Donnie Piercey is a fifth grade social studies teacher and technology integration specialist at Eminence Independent Schools in Eminence, KY. In this post, part of Google for Education PD Week, he shares his experience of becoming a Google Certified Educator. PD Week is an opportunity for educators to learn new ways to connect with peers, learn Google tools, and get certified. If you’re an educator, learn more about #GooglePDWeek by following@GoogleforEdu on Twitter and reading the schedule. If you’re an administrator, visit the Transformation Center for inspiration on creative approaches to PD.
I’d bet I’m not the only teacher who’s looked at my room full of students and thought, “This looks like any other classroom on the planet.” I strive to avoid that; my students are special and I want them to feel it every day. But that doesn’t always happen when I’m lecturing and they’re looking at identical worksheets.
A few years ago I hit a turning point. I wanted more opportunities to work individually with my students, to develop their writing skills, and to help them become better collaborators and communicators. I knew technology could help me achieve this, but I wasn’t totally sure how my students and I could take full advantage of tools like G Suite for Education. For example, my students already loved working in Google Docs, but mostly as a substitute to pencil and paper. I thought they could do more with Google Docs to generate ideas, work together and problem solve. This sense of potential drove me to seek out more official professional development opportunities—and complete the Google Certified Education training.
The simplicity and flexibility of the training made it easy to complete both the Level 1 and Level 2 courses—the videos were easy to follow, and I could go at my own pace. It didn’t feel like mandated professional development. It was actually something I wanted to do.
After getting certified, I joined a Google Educator Group (GEG), helping to connect me with a network of tens of thousands of other certified educators around the world. I can send a message to one of my groups, like “I’m trying to figure out a way to help my students understand where important events in history took place using Google Earth,” and learn how other educators are did this in their classrooms.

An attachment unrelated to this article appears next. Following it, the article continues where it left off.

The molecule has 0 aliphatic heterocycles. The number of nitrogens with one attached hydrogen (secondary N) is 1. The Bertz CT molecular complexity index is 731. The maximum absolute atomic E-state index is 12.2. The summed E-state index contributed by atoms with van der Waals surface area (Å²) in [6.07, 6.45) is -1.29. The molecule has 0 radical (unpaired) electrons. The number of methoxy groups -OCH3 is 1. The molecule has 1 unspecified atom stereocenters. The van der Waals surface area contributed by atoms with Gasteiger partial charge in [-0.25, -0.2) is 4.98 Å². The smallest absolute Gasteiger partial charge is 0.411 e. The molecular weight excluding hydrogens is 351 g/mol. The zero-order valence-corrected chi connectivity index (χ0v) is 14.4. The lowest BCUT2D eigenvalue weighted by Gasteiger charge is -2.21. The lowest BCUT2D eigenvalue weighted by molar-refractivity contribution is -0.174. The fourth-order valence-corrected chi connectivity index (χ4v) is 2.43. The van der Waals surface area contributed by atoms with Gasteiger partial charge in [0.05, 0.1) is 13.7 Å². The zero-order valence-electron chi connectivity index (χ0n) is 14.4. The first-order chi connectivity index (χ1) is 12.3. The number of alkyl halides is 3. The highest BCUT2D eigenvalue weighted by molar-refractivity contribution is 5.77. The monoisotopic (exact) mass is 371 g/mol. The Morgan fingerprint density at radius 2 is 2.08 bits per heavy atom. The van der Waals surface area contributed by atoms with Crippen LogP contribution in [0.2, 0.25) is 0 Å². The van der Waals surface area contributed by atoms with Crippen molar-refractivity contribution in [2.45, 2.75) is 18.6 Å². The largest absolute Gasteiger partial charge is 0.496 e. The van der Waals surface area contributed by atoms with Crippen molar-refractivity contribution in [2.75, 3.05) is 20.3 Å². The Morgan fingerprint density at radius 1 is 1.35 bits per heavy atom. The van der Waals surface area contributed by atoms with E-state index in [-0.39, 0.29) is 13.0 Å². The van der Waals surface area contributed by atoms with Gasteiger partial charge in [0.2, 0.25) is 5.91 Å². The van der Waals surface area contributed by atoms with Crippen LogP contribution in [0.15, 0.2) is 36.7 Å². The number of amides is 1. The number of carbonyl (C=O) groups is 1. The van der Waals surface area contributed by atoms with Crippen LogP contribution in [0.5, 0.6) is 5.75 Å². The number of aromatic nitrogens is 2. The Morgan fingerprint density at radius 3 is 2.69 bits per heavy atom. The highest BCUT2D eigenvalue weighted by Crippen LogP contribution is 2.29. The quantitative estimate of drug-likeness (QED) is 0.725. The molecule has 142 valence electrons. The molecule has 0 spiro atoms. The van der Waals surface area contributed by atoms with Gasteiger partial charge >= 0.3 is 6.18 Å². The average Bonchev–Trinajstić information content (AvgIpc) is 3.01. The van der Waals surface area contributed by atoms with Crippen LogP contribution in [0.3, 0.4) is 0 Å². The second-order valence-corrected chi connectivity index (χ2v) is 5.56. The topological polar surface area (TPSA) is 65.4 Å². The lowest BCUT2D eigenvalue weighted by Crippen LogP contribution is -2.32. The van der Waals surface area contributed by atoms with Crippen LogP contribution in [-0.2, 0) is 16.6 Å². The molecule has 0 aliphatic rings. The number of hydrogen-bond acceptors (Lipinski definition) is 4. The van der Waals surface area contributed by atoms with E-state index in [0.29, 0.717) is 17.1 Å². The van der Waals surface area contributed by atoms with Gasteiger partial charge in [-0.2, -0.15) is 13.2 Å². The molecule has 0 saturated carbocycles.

For me, training and GEGs have sparked ideas for activities. For example, I decided to have my students create YouTube videos to teach students in other classrooms how to update images of Google Street View to offer a richer view into their communities on Google Maps. My peers inspired me to engage my students with lesson plans that focus on memorable storytelling as well as the subject matter. I’ve learned how to use Google Slides to design better presentations that include videos and images. I can share a presentation with one click and my students can access the material at home.
Outside of lesson planning, the greatest impact of Google certification is the time I’ve saved. I’ve learned shortcuts like tagging a student in a document or using Hangouts to chat about a question from that day’s class. A few minutes here and there add up, and the extra this time goes into developing relationships—working one on one with students and talking with parents.
In general, the time I’ve spent on professional development during the summer and other breaks has been more than made up for by the energy it’s injected into my classroom every day. Spending a few hours on professional development during the summer and other breaks is more than worth it. In my district, half of our staff have reached Level 1 certification, and this year I’m working with a cohort on Level 2 as a Google Certified Trainer. I see the results every day in my classroom, where I’m no longer lecturing to a room of students reading from the same workbook. The experience is new every time we start a lesson. I look forward to learning more during the summer so I can bring fresh ideas to my new students this fall. Have a great summer!